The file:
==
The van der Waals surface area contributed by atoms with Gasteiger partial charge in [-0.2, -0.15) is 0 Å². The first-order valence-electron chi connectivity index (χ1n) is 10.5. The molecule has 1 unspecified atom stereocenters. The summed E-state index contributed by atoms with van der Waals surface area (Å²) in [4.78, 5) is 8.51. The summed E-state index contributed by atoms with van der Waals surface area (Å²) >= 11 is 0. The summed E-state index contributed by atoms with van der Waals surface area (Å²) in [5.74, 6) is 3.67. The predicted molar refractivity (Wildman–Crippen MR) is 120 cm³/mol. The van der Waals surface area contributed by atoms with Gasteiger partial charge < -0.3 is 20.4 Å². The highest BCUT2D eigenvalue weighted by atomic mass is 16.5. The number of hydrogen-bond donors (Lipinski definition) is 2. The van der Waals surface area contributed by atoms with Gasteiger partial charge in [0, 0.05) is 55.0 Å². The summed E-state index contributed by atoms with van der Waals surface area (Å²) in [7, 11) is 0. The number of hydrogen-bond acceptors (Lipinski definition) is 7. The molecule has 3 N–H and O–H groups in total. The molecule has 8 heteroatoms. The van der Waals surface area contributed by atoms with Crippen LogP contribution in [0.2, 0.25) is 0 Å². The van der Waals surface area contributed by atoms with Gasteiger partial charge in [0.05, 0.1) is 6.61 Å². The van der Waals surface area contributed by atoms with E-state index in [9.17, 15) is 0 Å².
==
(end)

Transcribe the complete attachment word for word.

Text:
The van der Waals surface area contributed by atoms with Gasteiger partial charge in [-0.2, -0.15) is 0 Å². The first-order valence-electron chi connectivity index (χ1n) is 10.5. The molecule has 1 unspecified atom stereocenters. The summed E-state index contributed by atoms with van der Waals surface area (Å²) in [4.78, 5) is 8.51. The summed E-state index contributed by atoms with van der Waals surface area (Å²) >= 11 is 0. The summed E-state index contributed by atoms with van der Waals surface area (Å²) in [5.74, 6) is 3.67. The predicted molar refractivity (Wildman–Crippen MR) is 120 cm³/mol. The van der Waals surface area contributed by atoms with Gasteiger partial charge < -0.3 is 20.4 Å². The highest BCUT2D eigenvalue weighted by atomic mass is 16.5. The number of hydrogen-bond donors (Lipinski definition) is 2. The van der Waals surface area contributed by atoms with Gasteiger partial charge in [0, 0.05) is 55.0 Å². The summed E-state index contributed by atoms with van der Waals surface area (Å²) in [7, 11) is 0. The number of hydrogen-bond acceptors (Lipinski definition) is 7. The molecule has 3 N–H and O–H groups in total. The molecule has 8 heteroatoms. The van der Waals surface area contributed by atoms with Crippen LogP contribution in [0.2, 0.25) is 0 Å². The van der Waals surface area contributed by atoms with Gasteiger partial charge in [0.05, 0.1) is 6.61 Å². The van der Waals surface area contributed by atoms with E-state index in [9.17, 15) is 0 Å².